Know Your Capabilities – 12 Days of Christmas (Posts)

As a production director, it is my job to make sure the dreams of the creative team come true. If they want a car on stage, I make sure we can do it. When they ask for snow, my team makes it snow. That’s what we do. However, it is crucial that we – the production staff – are part of those first creative meetings to help steer the conversation into the realms of reality. (See Yesterday’s post about Planning Teams.) I am all for “blue sky” dreaming, but at some point you have to land the plane.
Christmas services are a time to pull out all the stops. But you have to know what your realistic capabilities are. Here are three things I do in preparation leading up to each Christmas season.

Communicate:
A few years ago, I was part of a production where the music minister had scheduled the band, singers, drama, and a choir before knowing what the system capabilities were for that year*. By the time I found out, rentals were hard to come by and a stressful production ensued. Simple communication with all members of the team can help avoid problems.

The following year, I was prepared.
I worked ahead of time (before songs were picked and a band was selected) to secure extra equipment.

Know What You Have:
Every year I make an “inventory” spreadsheet containing the following information:
– # of available wireless microphones along with their frequencies
–  # of wired vocal mics
– # of instruments mics and what instruments each mic can accommodate
While these categories are important and it’s essential to know what equipment you’re working with, that last one is crucial; it allows the worship leader to know how many special instruments he can schedule.

Rent Early:
Christmas is that wonderful time of year when us production guys get to max out every piece of equipment the church owns. We use all the lights, all the audio channels, and A LOT OF ELECTRICTY; but lets face it, pushing the limits of our equipment can cause major problems. I have found that working with a local production rental company early enough in the year can greatly reduce stress not only on your system and your team, but also on your wallet.Clark Grisswald Even if in July the only specifics we have are that we are in fact having Christmas services, I still give the rental place a call. There are always going to be certain givens: I’m going to be lighting up at least 100 trees with lights, we will need more audio channels, and some unknown “special opener” will require additional lighting.

If you call and rent these “given” pieces of equipment WAY in advance, you can usually get a great price. Plus, you know you aren’t going to run into the issue of not being able to get what you need because everyone else has gotten first dibs.

Moral of this post: PLAN EARLY.

What do you usually rent for Christmas Productions? Join in the conversation below.

Planning Team – 12 Days of Christmas (Posts)

Christmas is a big deal, especially in the church. It’s when congregations see the largest increase in attendance, and it is the best time of the year for us church programmers to make a big difference.

Critiquing_Meeting
Northview Planning Team

We are joyously proclaiming the birth of Christ: God making good on his promise of a savior. That kind of event requires the biggest party of the year! We also welcome many non-regular churchgoers that feel coming to church during the holiday season fulfills their Christian duty for the year.

Because churches are catering to two very different groups during Christmas, you have to plan for these services with a little more finesse than you would an average Sunday. No matter your approach to Christmas, it is imperative to tell the gospel story in such a way that it remains fresh and engaging to your most knowledgeable attendee, but is also easily understood by the guest who has no idea that God came to Earth in the form of a baby. There are many video clips you can use or drama pieces that can do just this. (Check out the Christmas Series Resource page for ideas.)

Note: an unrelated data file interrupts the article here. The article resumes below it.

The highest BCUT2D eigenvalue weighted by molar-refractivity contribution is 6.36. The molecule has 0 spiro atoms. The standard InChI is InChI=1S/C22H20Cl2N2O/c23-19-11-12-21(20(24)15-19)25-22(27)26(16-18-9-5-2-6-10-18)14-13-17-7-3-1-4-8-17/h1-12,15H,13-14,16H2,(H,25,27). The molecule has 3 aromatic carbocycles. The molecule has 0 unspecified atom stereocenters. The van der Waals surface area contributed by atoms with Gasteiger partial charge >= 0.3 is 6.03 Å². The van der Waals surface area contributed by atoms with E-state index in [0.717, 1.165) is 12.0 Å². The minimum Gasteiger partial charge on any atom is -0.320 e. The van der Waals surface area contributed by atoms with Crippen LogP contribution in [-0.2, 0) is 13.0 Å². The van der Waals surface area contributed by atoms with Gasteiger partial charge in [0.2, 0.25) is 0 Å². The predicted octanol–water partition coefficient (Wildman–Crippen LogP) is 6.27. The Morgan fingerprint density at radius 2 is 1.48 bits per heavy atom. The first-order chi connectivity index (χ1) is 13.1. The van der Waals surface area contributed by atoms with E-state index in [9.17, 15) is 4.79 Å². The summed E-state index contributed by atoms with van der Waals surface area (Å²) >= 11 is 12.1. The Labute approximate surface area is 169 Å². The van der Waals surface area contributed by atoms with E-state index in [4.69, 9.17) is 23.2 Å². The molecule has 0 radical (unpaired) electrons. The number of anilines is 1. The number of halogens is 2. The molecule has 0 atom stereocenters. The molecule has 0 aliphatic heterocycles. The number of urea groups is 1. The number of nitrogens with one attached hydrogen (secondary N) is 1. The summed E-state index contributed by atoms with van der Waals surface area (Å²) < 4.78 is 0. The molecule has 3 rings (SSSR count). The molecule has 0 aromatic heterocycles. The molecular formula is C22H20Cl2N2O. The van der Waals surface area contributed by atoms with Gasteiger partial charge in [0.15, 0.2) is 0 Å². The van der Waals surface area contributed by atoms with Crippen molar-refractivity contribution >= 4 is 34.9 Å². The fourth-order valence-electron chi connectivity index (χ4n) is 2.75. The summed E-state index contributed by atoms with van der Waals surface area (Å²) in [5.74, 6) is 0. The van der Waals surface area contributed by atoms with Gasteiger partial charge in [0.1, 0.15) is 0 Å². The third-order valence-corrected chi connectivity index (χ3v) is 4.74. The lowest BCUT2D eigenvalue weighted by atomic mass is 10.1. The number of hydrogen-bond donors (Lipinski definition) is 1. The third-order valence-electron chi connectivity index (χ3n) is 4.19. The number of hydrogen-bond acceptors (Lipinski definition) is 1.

It may even be as simple as just reading the Christmas story:

 

As I mentioned before, reaching such a variety of Christians and non-Christians alike requires planning and skill. It is critical to form a committee or group and to plan out your holiday services as early as possible. (July is not too early).

 

Here are some general tips that can help you get started:

Who should be on your planning team? 

That is entirely up to you; there is no right or wrong answer. I have been involved with teams that were large and encompassed most every staff member, as well as small two-person teams where we nailed down a plan and presented it to the senior pastor. At Northview, our team is led by the creative arts pastor (Creative Worship Ideas) and involves a rotating group of staff and volunteers.

In short: whether your team is made up of 2 or 15, the key is choosing people who want to be there and who come prepared!

How long should you meet?
Set a time limit. That way there is pressure to perform as well as well as light at the end of the tunnel. I suggest setting up a series of two-hour meetings. Spend the first-hour brainstorming a new service idea, and the second hour working on the implementation of the service that was brainstormed the previous week. Never leave an implementation meeting without action items for the team.  Try forming subgroups at the brainstorming meeting to run with the main elements of the service, and present them back at the implementation meeting a week later. Doing this saves on time as a whole, and gets deeper involvement from the entire team.

Feel free to leave a comment with any planning team questions you have, and make sure to check back each day through November 12th for more ways to keep your Christmas planning on track!